While my Kickstarter is now 100% funded (and still running for two weeks!), I have written an article on GameSauce that some of you could find useful!
So, you're creating a game to make your childhood dreams come true?
You've got tons of ideas, and you might have already started?
That's great! :)
However, developing a game comes with facing hurdles, always linked to two things : time and money!
Most indie video game devs are one-man or two-men teams using their own funds to make it happen.
But how do you make a quality game when you don't have much budget?
As I'm developing my first commercial game on my own, a Point & Click adventure game named "Demetrios - The BIG cynical adventure", I don't promise to have all the answers - but I've gathered some advice that might help you!
The power of suggestion
When it comes to making a game, there's one aspect that will take most of your time. This will vary according to the type of game you're making.
For my adventure game, it's clearly the graphics! Drawing and coloring high resolution handcrafted art is very time consuming, especially considering I'm not an artist.
Yet, graphics are crucial : this is the first thing players will experience of your game! Yes, most people judge a book by its cover and will make an opinion on your game based on its screenshots alone. You need great graphics!
So, to save up doing a ton of art and be able to release it someday, I needed to be clever.
I've noticed that visual novels, such as the Ace Attorney series, actually don't use so much art. Yet they're very long and constantly stay fresh to keep the player attention!
They're using one powerful tool for that : dialogs!
Text doesn't require much time to create. But it can do a lot!
Here's one example. At the beginning of my game, the player can choose to... pee on a plant in the police department. (the game is very interactive and has stupid choices like that)
This scene is entirely described through the dialog between the main character and the policeman.
All of it is suggested! Which is also much better for the humor side of it. (no one wants to see the character actually peeing...)
Implementing this scene in the game only took me half an hour, yet this kind of interactivity defines my game and most people love and remember it.
You don't have to show everything!
Keeping a part of it in the player's imagination not only saves development time, but also makes a better game in the end!
It's one big advantage of books over the video game medium. One that keeps being forgotten by the industry, and which is one of the reasons retrogaming is so strong nowadays, and indie games become more and more popular.
Of course, you've got to keep a correct balance! Too few graphics or animations, and many people will be bored and turn away.
For example, in a narrative game, using cutscenes to showcase the story progress is important and will be considered as a reward by the player.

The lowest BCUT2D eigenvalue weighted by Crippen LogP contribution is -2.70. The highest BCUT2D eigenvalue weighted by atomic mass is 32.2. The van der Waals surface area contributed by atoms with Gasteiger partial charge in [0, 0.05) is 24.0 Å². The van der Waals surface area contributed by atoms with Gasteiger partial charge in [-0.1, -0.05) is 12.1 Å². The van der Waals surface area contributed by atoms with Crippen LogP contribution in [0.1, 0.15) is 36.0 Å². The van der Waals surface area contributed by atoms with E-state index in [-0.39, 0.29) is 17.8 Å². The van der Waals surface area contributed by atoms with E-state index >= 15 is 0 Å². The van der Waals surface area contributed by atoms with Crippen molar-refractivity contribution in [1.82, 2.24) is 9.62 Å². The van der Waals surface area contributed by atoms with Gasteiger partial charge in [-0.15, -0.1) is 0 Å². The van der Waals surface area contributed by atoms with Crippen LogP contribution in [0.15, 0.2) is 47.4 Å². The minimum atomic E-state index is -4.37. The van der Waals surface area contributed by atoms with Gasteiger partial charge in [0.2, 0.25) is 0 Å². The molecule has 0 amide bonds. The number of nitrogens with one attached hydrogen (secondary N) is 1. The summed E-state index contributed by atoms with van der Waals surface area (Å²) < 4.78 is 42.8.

My advice : Make a great looking game, but don't show everything. Use the player imagination sometimes!
The previous advice applies to other types of games!
Role Playing Games like Chrono Trigger, Secret of Mana or Final Fantasy 6 are considered some of the best ever made, with very engaging characters - despite being animated with only a few sprites!
Each character in these games is given several key expressions, and yet they convey much more emotion than the characters in modern RPGs like Final Fantasy 13.
Why? Because the emotion is passed through a combination of these key expressions, the text, and the player's imagination.
This is all you need to experience a great story. Real time 3D graphics has never made the characters more engaging - it's often quite the opposite!
A perfect modern example would be the indie game "To the Moon" by Freebird Games, a visual novel with simple graphics similar to a RPG. Simple graphics but characters and a story that makes everyone cry!
My advice : Create a few key expressions for your characters, and use dialogs to convey emotion!
Music is crucial
Modern games always have voiceover dialogs, and to me this is a huge mistake. Because this makes the music a background element.
Music in a video game should not be treated the same way as films! You can convey so much more emotion by putting your music in foreground.
Some people say a good music should be one that you won't pay attention to, and I couldn't disagree more with that!
Sure, some people may get annoyed, especially if it's repetitive - but guess what? Everyone still remembers the Super Mario theme, yet you can't remember one bit of the allegedly awesome orchestral soundtrack from that latest AAA game you've just played!
I don't mean it's impossible to get both a voiceover and great music at the same time. (It requires to be very careful with the timing and still letting the music in foreground for key scenes.)
But for a narrative game, you'll be spending months of efforts recording and editing speeches, not even mentioning having to pay actors and risk getting your game heavily criticized for having "poor voice acting"!
My advice : Skip the voiceover. Add great music tracks instead!
All game projects take more time to make than planned. Indie games being released without being pushed back at least once are a rarity!
Why is that? Because it's so